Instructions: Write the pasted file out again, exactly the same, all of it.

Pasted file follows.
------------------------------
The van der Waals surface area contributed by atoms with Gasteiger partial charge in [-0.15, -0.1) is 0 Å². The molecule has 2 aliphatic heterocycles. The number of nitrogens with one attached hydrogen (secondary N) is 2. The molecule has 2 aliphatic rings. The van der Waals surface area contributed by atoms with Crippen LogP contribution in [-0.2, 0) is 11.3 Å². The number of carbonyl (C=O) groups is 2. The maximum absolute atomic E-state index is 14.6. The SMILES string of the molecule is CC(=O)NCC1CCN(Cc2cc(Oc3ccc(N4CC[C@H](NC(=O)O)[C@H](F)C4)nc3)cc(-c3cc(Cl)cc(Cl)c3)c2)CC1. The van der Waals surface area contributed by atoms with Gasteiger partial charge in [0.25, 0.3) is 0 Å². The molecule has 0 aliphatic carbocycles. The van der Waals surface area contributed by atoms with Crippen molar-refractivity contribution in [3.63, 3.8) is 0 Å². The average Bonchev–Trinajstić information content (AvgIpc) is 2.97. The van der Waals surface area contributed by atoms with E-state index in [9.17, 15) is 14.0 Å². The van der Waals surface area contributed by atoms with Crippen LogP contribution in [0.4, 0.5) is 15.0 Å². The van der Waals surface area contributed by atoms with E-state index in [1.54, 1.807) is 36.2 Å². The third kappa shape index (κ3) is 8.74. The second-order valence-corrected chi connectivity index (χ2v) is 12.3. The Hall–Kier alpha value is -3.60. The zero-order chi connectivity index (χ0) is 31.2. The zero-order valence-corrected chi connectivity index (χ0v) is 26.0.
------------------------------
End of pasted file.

The van der Waals surface area contributed by atoms with Gasteiger partial charge in [-0.15, -0.1) is 0 Å². The molecule has 2 aliphatic heterocycles. The number of nitrogens with one attached hydrogen (secondary N) is 2. The molecule has 2 aliphatic rings. The van der Waals surface area contributed by atoms with Crippen LogP contribution in [-0.2, 0) is 11.3 Å². The number of carbonyl (C=O) groups is 2. The maximum absolute atomic E-state index is 14.6. The SMILES string of the molecule is CC(=O)NCC1CCN(Cc2cc(Oc3ccc(N4CC[C@H](NC(=O)O)[C@H](F)C4)nc3)cc(-c3cc(Cl)cc(Cl)c3)c2)CC1. The van der Waals surface area contributed by atoms with Gasteiger partial charge in [0.25, 0.3) is 0 Å². The molecule has 0 aliphatic carbocycles. The van der Waals surface area contributed by atoms with Crippen molar-refractivity contribution in [3.63, 3.8) is 0 Å². The average Bonchev–Trinajstić information content (AvgIpc) is 2.97. The van der Waals surface area contributed by atoms with E-state index in [9.17, 15) is 14.0 Å². The van der Waals surface area contributed by atoms with Crippen LogP contribution in [0.4, 0.5) is 15.0 Å². The van der Waals surface area contributed by atoms with E-state index in [1.54, 1.807) is 36.2 Å². The third kappa shape index (κ3) is 8.74. The second-order valence-corrected chi connectivity index (χ2v) is 12.3. The Hall–Kier alpha value is -3.60. The zero-order chi connectivity index (χ0) is 31.2. The zero-order valence-corrected chi connectivity index (χ0v) is 26.0.